Shakespeare was famous for his distrust of lawyers, but if he had been a copywriter, even he would have recognized the value of consulting legal counsel before making high-profile green marketing claims. A quick call to the legal department is a wise step before starting that multimillion-dollar, multimedia green marketing campaign. With the FTC and lawmakers signaling that they will draw a harder line on misleading advertising in the future, and stiff penalties for false and misleading advertising, that call to your lawyer may save more than just the face of your corporate campaign.

Green marketing remains a promising tool for companies that can identify concrete, factually supported environmental benefits associated with their products or services. As consumers' interest in green products rises, so will their expectations; and they will become more discerning about the products they purchase with decreasing or limited resources. Regulators and private watchdog groups are also likely to be more aggressive in monitoring questionable marketing practices.

Advertisers and marketers looking to connect with environmentally conscious consumers will need to take extra care to develop sound creative strategies that tune in buyers without turning off authorities.

Kenneth J. Markowitz and Charles L. Franklin are attorneys in the global climate change practice of law firm Akin Gump Strauss Hauer & Feld.


FTC adapts to a changing "green" marketplace

The FTC's Green Guides provide general guidance on the need to qualify and substantiate environmental claims, as well as examples of how the FTC will interpret specific terms. Claims discussed in the current guides include:

  • General environmental claims such as "environmentally friendly," "earth smart" and "earth safe."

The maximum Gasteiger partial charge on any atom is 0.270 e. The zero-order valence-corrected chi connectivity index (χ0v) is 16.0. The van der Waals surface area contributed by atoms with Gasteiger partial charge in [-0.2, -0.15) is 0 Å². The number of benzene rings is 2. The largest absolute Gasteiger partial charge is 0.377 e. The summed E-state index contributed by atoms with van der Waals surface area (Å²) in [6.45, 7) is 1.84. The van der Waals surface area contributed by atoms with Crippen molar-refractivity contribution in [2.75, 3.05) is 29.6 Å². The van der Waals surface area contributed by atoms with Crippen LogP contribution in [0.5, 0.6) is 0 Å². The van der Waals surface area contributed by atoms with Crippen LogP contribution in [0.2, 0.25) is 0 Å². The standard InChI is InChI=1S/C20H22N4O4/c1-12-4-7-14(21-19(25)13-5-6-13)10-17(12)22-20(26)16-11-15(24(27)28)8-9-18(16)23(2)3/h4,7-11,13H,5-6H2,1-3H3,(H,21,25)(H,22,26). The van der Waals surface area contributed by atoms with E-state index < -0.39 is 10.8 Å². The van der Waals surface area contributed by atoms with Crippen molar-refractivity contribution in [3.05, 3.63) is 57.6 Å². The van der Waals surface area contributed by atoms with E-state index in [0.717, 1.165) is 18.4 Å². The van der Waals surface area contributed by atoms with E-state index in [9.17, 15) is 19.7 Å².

• Comparative claims such as "environmentally preferable" and "contains less (fill in the blank)."
  • Product safety claims such as "essentially nontoxic," "ozone safe," "ozone friendly" and "environmentally safe."
  • Lifecycle claims such as "degradable," "biodegradable," "compostable," "reusable," "recycled" and "recyclable."

Recently, the FTC initiated an effort to update its Green Guides in response to the growth of new marketing claims appearing in commerce, including:

  • New general environmental claims such as "eco-friendly" and "green."
  • Substance-free claims such as "chemical-free," "PVC-free" and "formaldehyde-free."
  • Sustainability claims such as "sustainable" and "sustainability."
  • Climate-related claims such as "carbon-neutral," "carbon-negative" and "climate-friendly."
  • Renewable energy-related claims such as "manufactured with renewable energy," Renewable Energy Credit, Renewable Energy Certificate and RECs
  • Green building claims and claims regarding environmentally friendly materials.
  • Green textile claims referring to "natural" or "organic" fibers.

Information on the FTC Green Guides and pending update proceedings is available on the FTC's Web site.